Drugs and the culture of sportSport cannot be separated from society

Coach-athlete relationship

Pressures to succeed

The Networked AthleteSport cannot be separated from society(Houlihan, 1999, Waddington, 2000, Fahey, 1986, Newsholme et al., 1992)Outside sport, drugs offer solutions to many aspects of contemporary society and have become widely acceptedVoy (1991) medicalisation of performanceRelationship between athlete and training teamAthletes and coaches under enormous pressures to succeed (Newsholme et al., 1992; Miah, 2004)

15The paradox of dopingCitius, Altius, Fortius

Sporting institution wants records but bans means to get themAnti-doping policy => punishment of the (athlete) offenderResponsibilities of the institution obscured

Sporting institution asks for records and performance enhancement => Citius, Altius, FortiusHowever, the same sporting institution has banned certain substances and techniques that enhance performanceConstruction of deviance =>Obscures the responsibilities of the institution Anti-doping policy => punishment of the (athlete) offender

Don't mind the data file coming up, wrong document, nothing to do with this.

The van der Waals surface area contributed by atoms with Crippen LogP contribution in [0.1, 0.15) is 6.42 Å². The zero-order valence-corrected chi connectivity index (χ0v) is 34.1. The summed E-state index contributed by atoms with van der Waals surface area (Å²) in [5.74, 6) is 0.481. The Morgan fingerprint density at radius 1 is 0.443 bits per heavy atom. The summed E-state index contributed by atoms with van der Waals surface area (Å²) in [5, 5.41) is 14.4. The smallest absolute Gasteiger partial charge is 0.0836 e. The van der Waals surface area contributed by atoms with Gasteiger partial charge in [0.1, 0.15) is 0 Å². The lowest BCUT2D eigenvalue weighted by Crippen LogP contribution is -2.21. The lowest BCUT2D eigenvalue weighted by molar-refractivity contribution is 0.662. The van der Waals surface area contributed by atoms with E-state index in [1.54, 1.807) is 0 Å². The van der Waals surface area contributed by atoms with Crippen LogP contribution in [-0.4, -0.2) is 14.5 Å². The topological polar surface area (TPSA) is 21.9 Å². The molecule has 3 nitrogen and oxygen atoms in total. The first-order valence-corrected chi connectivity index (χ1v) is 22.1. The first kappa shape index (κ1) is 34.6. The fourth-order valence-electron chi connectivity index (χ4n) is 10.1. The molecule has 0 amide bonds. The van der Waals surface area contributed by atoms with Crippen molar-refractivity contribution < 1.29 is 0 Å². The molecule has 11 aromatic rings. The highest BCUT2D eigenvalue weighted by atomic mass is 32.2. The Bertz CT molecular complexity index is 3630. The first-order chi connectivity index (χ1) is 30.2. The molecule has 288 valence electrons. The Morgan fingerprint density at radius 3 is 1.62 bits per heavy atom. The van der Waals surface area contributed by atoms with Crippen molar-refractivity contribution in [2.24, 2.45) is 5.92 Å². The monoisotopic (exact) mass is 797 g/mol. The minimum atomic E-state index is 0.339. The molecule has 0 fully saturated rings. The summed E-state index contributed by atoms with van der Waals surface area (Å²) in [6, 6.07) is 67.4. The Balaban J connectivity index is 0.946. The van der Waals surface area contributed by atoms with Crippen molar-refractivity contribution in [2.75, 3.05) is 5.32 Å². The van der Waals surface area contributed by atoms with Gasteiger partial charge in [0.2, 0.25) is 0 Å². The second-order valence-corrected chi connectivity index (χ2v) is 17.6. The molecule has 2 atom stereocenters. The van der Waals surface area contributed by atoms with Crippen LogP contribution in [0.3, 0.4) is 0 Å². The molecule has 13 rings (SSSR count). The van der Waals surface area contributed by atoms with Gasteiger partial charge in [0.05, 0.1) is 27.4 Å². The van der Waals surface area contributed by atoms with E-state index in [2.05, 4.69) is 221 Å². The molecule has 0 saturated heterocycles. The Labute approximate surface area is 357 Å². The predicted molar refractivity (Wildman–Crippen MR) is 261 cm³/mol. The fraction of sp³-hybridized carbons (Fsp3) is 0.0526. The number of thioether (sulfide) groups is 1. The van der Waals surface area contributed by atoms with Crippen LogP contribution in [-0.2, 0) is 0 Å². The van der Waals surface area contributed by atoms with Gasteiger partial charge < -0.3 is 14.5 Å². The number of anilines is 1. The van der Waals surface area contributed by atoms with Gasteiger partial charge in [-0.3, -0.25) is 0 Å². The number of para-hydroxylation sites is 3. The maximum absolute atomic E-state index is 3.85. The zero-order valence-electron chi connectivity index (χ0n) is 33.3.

16Testing the argumentsDoping is not fairIs sport fair?Doping is unnaturalAre sporting bodies natural bodies?Anti-Doping PolicyIn what way does anti-doping policy illustrate Foucaults ideas about disciplinary society?

SurveillanceSmall, regular punishmentsInternalising the gazeDocile bodies

WADA Anti-Doping CodeAnti-Doping rulesProhibited listTestingHearingAppeal World Anti-Doping Agency

WADA- ADAMSADAMS videoAnti-Doping Administration & Management System is a web-based database management systemAthlete has a personalised online profile of responsibility

Monitoring the athlete

Disciplining the athlete

Contradictions of anti-doping policyTwo apparent themes:moral argumentprotection of athletes health Safest substance vs most difficult to detectHigh risks from legitimate substances and techniquesIgnores most at risk groups such as bodybuilders